Colorado is one of the biggest sheep and lamb producers in the nation. But is it doing enough to prevent the abuse of its immigrant workers?
About a week after he arrived in the United States, Conovilca-Matamoros says his employer took his passport, visa, and I-94 card, which confirmed his legal nonimmigrant status—all the proof that he was here lawfully. And he quickly discovered that his hunger would persist because, working primarily in remote areas, he had no way to buy food for himself. In his home country, Conovilca-Matamoros was accustomed to having the basic nutritional necessities, “but here I didn’t even have that,” he says.
Sheepherders are instructed to contact the Western Range Association (WRA) if they have problems, and they’re allowed to request a transfer to another ranch if they’re unhappy. According to a lawsuit he later filed against his employer, Conovilca-Matamoros called the WRA, which facilitates the visa process for member ranches, to complain that he wasn’t getting enough food. His case file shows that soon after
he placed that call, his employer yelled at him for calling the WRA first instead of coming directly to him. The rancher moved Conovilca-Matamoros away from other workers and eventually into the mountains to work alone.
Like many sheepherders, Conovilca-Matamoros lived in a campito, which is similar to a horse trailer. These measure about five by 10 feet and often have no electricity or running water. (Some campitos reportedly are equipped with solar panels that can supply power for charging small electronics.) With no insulation or refrigeration, they can be hot and stuffy in the summer sun, and in the winter they’re so frigid the herders’ drinking water freezes. According to the legal case file, Conovilca-Matamoros’ campito had holes in the ceiling and walls that let howling winds buffet through it and rainwater drip onto his bedding.
By law, sheepherder camps get inspections every three years, and the CDLE oversees the process. In the interim, employers are supposed to self-certify a camp’s conditions. When official inspections are conducted, it’s rarely without an employer’s previous knowledge, and the inspectors don’t usually visit the more distant sites. “We don’t see them when they’re in remote areas because mainly we just don’t know where those camps are,” Ruiz says. “More than likely, when we see them they’re in passable condition because they know the inspection’s going to be done. It’s up to the employer to fix things as they become inoperable.”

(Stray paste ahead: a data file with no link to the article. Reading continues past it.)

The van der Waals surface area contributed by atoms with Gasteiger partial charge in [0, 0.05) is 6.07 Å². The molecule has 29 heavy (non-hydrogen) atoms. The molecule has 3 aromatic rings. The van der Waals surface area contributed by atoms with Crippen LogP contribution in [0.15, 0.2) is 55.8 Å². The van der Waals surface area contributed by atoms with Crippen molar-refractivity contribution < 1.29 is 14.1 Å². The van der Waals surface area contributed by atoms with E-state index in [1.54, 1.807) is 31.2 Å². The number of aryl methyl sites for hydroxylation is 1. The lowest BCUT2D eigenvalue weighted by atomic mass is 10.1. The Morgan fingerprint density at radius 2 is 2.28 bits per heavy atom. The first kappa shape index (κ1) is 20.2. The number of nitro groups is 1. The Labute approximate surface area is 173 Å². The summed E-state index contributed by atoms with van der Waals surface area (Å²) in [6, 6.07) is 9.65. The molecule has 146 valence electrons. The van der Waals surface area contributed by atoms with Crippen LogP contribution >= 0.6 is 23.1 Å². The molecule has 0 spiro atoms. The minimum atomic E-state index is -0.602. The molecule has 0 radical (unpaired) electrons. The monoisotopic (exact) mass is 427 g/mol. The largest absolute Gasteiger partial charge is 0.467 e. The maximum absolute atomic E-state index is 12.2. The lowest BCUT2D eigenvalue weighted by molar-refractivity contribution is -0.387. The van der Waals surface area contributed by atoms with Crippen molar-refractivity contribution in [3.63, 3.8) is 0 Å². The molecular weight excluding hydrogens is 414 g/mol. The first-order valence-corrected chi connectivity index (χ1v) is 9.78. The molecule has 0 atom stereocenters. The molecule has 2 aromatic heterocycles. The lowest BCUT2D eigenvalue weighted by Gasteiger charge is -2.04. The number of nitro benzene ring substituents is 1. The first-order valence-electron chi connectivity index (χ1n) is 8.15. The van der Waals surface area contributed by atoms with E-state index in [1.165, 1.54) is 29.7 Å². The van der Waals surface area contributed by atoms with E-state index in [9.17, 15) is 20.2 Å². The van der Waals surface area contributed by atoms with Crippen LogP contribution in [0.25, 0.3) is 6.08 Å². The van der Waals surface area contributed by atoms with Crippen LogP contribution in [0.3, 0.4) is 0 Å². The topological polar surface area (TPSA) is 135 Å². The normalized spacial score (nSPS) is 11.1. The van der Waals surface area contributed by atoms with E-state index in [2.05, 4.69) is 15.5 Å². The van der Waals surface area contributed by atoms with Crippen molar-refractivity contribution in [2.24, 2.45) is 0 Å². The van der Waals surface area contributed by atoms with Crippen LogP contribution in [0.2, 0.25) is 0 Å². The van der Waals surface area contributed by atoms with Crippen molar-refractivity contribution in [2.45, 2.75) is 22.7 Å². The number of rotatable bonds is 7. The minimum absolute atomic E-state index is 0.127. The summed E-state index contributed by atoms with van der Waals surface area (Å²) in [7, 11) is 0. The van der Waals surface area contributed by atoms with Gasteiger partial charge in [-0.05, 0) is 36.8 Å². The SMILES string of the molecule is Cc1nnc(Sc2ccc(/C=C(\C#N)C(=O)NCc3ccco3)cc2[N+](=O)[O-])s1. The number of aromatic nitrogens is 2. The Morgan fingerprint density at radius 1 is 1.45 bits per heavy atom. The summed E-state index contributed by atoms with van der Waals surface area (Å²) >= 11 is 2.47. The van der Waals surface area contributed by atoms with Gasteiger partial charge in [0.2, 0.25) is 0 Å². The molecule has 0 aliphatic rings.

Whether a campito passes inspection is only part of the picture. “Some conditions cannot be remedied by the U.S. Department of Labor because they are not violations of the federal program,” says Jennifer Lee, a CLS attorney. Ruiz agrees that the problem lies with the laws as they’re currently written. “The employers can do more to make these employees comfortable,” she says, by using solar-powered or motor home–style trailers.
Last summer in Routt National Forest, one sheepherder told me that it’s considered a privilege to stay on a ranch. Sheepherders who aren’t already friends with the other workers, or who somehow run afoul of their employers, may get banished to the mountains to herd alone. Working outdoors in one of the most beautiful environments on the planet may seem idyllic, but advocates say the isolation takes a toll. While these men may be used to the hard work and basic lifestyle of a sheepherder, they’re unaccustomed to how far they’ll be from any social interaction. (In Central and South America, sheep operations tend to be nearer to each other or to villages.) “At home they herd sheep in a different manner, there’s no doubt,” the rancher Etchart says. “But these areas are larger and not as populated as maybe they are at home.”
Allen, a sheepherder I met in Routt who declined to give his last name, says he works an average of 112 hours per week. He’s allowed two weeks off per year, but in his two years in Colorado, he says he hasn’t taken a break because he needs the extra income. I interviewed Allen with Tom Acker, a Spanish professor at Colorado Mesa University, and Ignacio Alvarado, a former sheepherder. When Allen hesitated on an answer, Alvarado told him, “I know what this life is like. I know what it’s like to be alone. I know what it’s like to be wandering around in the rain.”